10 mistakes that bad auditors make

Whenever organizations seek certification, they rely on the good judgment of auditors. Most of the time that’s fine, but sometimes auditors pick up bad habits and make poor decisions.

If you’re an auditor or an organization that’s being audited, you should look out for these ten mistakes that bad auditors make:

  1. Imposing their opinions
  2. Reporting findings that aren’t supported with objective evidence
  3. Blindly ticking off checklists without thinking about what matters
  4. Believing their paperwork and ignoring what’s happening on the ground
  5. Auditing against best practice, which is a moving target that’s often the auditor’s own opinion
  6. Writing generalized findings that aren’t supported by facts
  7. Feeling obligated to find something wrong
  8. Allowing cost-cutting to starve the audit of the time needed to do it properly
  9. Supporting managers who set objectives that might aim to be SMART (specific, measurable, achievable, relevant, and time-bound) but which fail in one or all of these areas
  10. Forging a close relationship with managers so they can write disingenuous audit findings that lead to consultancy business

Good auditing practices

ISO 19011 describes the principles that all auditors should act upon: integrity, fair presentation, due professional care, confidentiality, independence, and an evidence-based approach.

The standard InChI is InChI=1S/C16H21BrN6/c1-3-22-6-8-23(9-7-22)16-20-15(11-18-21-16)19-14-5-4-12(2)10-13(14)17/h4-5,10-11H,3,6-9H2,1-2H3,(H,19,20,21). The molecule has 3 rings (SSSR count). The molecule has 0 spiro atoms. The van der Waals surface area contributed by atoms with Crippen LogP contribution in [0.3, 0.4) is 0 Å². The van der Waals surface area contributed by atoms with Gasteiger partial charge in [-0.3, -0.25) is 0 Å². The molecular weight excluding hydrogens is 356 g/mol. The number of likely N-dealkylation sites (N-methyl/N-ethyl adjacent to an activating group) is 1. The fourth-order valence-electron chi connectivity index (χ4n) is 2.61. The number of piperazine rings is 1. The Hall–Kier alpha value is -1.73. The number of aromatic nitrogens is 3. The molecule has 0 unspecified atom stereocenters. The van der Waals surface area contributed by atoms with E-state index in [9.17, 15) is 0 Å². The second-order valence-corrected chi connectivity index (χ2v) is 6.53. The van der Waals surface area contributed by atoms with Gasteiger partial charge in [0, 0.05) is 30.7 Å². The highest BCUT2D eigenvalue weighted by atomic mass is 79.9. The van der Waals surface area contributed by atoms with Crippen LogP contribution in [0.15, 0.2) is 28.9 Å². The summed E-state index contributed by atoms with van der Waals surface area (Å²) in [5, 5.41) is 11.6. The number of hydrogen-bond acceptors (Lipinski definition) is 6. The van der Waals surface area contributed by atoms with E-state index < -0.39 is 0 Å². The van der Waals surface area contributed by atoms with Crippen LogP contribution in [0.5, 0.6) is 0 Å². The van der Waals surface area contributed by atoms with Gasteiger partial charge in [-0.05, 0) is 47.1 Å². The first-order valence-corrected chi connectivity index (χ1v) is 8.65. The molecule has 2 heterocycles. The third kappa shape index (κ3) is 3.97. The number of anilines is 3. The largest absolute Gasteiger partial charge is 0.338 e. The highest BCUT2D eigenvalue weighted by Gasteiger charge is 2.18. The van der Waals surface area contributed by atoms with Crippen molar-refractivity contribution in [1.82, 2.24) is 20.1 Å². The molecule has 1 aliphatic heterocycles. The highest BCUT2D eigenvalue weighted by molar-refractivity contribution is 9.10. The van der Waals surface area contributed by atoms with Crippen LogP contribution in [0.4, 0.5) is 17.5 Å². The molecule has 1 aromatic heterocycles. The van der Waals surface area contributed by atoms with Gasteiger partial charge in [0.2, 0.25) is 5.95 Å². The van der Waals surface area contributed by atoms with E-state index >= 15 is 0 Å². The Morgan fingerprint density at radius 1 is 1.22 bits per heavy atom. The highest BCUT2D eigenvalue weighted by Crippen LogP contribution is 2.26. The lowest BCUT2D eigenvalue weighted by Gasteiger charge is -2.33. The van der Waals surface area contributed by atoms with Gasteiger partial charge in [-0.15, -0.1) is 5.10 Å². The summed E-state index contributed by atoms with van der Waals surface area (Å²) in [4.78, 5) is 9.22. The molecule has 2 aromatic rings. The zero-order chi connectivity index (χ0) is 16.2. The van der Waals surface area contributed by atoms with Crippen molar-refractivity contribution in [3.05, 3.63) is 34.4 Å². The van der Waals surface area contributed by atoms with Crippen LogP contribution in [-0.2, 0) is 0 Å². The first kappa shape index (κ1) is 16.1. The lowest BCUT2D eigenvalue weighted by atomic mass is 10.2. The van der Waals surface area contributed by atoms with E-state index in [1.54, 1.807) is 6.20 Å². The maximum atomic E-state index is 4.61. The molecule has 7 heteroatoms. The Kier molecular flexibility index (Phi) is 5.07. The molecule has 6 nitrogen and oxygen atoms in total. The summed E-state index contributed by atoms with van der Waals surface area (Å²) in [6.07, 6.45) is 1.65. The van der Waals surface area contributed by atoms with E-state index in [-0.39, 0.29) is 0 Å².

Used diligently, these principles can eliminate all the bad practices that auditors make.

You can learn more about what it takes to become a good auditor in our ISO27001 Certified ISMS Lead Auditor Online Masterclass. We help you understand the tasks of an auditor and offer plenty of advice. As well as avoiding the ten mistakes we mentioned earlier, all auditors should:

  • Audit with business value in mind
  • Use a process approach to defeat silo mentalities and avoid tick-box nonsense
  • Audit against a defined management system standard (e.g. ISO 27001ISO 22301, or ISO 9001)
  • Eliminate useless documented information
  • Avoid blame games (but if it’s absolutely necessary, blame the process rather than individuals)
  • Listen to what people in the organization tell you before assessing conformance
  • Demonstrate a rationale for your findings by showing their relevance to policy and objectives

Auditors should also produce findings that address common problems, such as:

  • Cross-functional disconnects and departmental agendas
  • Inadequate resourcing
  • Poor training, mentoring, and skills development
  • Weak or non-existent management commitment
  • Inadequate monitoring, measurement, inspections, reviews, tests, and exercises
  • Poor corrective actions that don’t address the problem’s root cause
  • Poor supply chain management

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One Response

  1. matregroup November 14, 2017